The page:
Unlawful Assembly – At some point, we might have to declare a protest an unlawful assembly if we feel there is a significant risk to safety. Our orders to the crowd will be clear and several duplicative orders will be given with clear timeframes for the crowd to disperse. Most of the time, police will be working through the unlawful assembly process as we develop strategic plans to move the group. When you see large groups of police personnel arriving and lines of officers forming, this is likely the developing strategy.
Riot – Fairly self-explanatory. Large crowds began to move quickly or run through streets. It begins to feel chaotic and you start to see vandalism develop. The vandalism develops and grows into fire setting, destruction of vehicles and broken windows on businesses. Broken windows develops into looting and parts of the mod begin lashing out at those not involved. This is exactly what we have been seeing develop in several cities. Do not be fooled by news stories that refer to this as "demonstrations" or "protests." It is rioting, pure and simple. There are elements that started as protests but once it devolves, there is no reason to believe it is anything other than what it appears to be. Anyone reasonable and only wanting to be part of a demonstration has no business sticking around.
Our Police Department's role is complicated. Our job is actually to protect people's right to demonstrate and protest. We need to be incredibly cautious to not act too soon and have it appear as though we are preventing a reasonable level of protesting. Doing so can make a town or city a target for those groups who are looking to prove a point. Being too proactive can actually bring bigger issues. At the same time, our actions can't be too slow. When we sense the crowd is devolving from protest and into fringe rioting, we need to separate those actors and act reasonably and swiftly. Letting the frenzy spread will likely never result in the core group losing interest and dispersing.
If we should see demonstrations or protests over the next few weeks, it is critical to not assume that a riot situation is eminent. Our history is Truckee has proven time and time again that reasonable people act reasonably. It is likely nothing to be concerned about. If you chose to not be involved, turn the other way. If you get caught in a group, look for a police officer and calmly explain that you want out of the crowd but don't know where to go, they will lead you out.
When incidents happen, like what happen to Mr. Floyd, people feel compelled to do something and be part of change. I am not going to argue against the perception of police brutality or systemic racism, although neither have even been close to my experience and interactions with hundreds if not thousands of law enforcement professionals. I will tell you that we have close to 800 thousand law enforcement officers in this country. Annually, it is likely that police interact with well over 500 million people. Calculating those events that do end tragically out of some 500 million interactions is a percentage that is hard to imagine. Police are prosecuted at a lower per capita rate than doctors, lawyers, teachers and even fire fighters. We are one of the most regulated industries in our nation with some of the most stringent training requirements. To say that law enforcement needs to "change" is a bit of a misnomer because we are in a constant state of adaptation around community perceptions. We have been adapting our strategies for decades around community expectations and concerns. Officers in most modern agencies are video and audio recorded for their entire shift. That is worth repeating…conceptualize for a second what it might be like for you in your job to be video and audio recorded through your entire work day. To know if there is any question about your performance that your boss can review and critique every second of your actions after the fact and compare that to policy manuals that are hundreds of pages.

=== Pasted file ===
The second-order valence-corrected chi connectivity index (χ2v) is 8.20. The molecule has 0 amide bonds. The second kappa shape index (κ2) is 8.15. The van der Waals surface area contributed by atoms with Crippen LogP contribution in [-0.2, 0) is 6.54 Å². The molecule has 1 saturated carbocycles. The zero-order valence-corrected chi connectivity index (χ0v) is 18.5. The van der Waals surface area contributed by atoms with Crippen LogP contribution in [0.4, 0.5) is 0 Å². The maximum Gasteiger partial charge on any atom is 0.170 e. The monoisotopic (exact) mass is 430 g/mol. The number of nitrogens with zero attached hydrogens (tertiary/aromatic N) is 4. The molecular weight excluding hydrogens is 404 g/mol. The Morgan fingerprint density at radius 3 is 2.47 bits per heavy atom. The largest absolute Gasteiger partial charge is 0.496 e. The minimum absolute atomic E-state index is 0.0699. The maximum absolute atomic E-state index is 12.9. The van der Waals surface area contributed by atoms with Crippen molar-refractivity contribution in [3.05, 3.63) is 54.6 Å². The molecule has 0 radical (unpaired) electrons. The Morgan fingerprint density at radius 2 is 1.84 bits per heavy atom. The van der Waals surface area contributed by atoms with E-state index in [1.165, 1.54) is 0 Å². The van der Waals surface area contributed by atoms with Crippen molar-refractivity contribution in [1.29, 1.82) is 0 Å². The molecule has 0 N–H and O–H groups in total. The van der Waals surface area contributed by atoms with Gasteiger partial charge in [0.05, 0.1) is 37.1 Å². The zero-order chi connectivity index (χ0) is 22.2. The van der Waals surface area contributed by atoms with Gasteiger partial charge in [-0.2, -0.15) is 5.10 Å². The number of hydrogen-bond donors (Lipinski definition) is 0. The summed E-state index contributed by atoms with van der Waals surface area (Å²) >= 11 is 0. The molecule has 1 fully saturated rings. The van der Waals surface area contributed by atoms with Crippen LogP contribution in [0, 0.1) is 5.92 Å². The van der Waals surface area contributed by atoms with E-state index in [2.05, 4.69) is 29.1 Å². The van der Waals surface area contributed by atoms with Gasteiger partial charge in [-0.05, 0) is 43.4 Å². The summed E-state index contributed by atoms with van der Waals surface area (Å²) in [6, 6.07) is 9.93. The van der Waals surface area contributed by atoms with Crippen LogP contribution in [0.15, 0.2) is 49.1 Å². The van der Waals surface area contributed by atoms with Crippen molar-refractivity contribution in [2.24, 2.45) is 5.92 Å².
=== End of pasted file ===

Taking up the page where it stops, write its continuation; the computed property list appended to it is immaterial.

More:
Lastly and without trying to be defensive in the least, I will share a little about what my perspective is. George Floyd did not deserve what happened to him. Mr. Floyd was not innocent and he didn't die because of a knee on his neck but it did contribute to his death. The police tactics that were used, by at least one officer, appear to be professionally negligent and unnecessary. None of that justifies the actions of those that are rioting. None! To prove my point, if you don't know who Patrick Underwood of Pinole, CA is, you should Google him. Patrick was a different African American man who was murdered in cold blood on Friday and he was completely innocent. There is no one demonstrating for him or rioting because of his death. In fact, the news has barely covered who he is. There is not one article from Antifa or Black Lives Matter that discusses his life mattering. I highly encourage all of you to form your own perceptions and opinions and I will help support those to the end of time. Just try to make sure they are void of the political noise that seems to be trying to influence our perception of what all this is really about.
Chief of Police
Truckee Police Department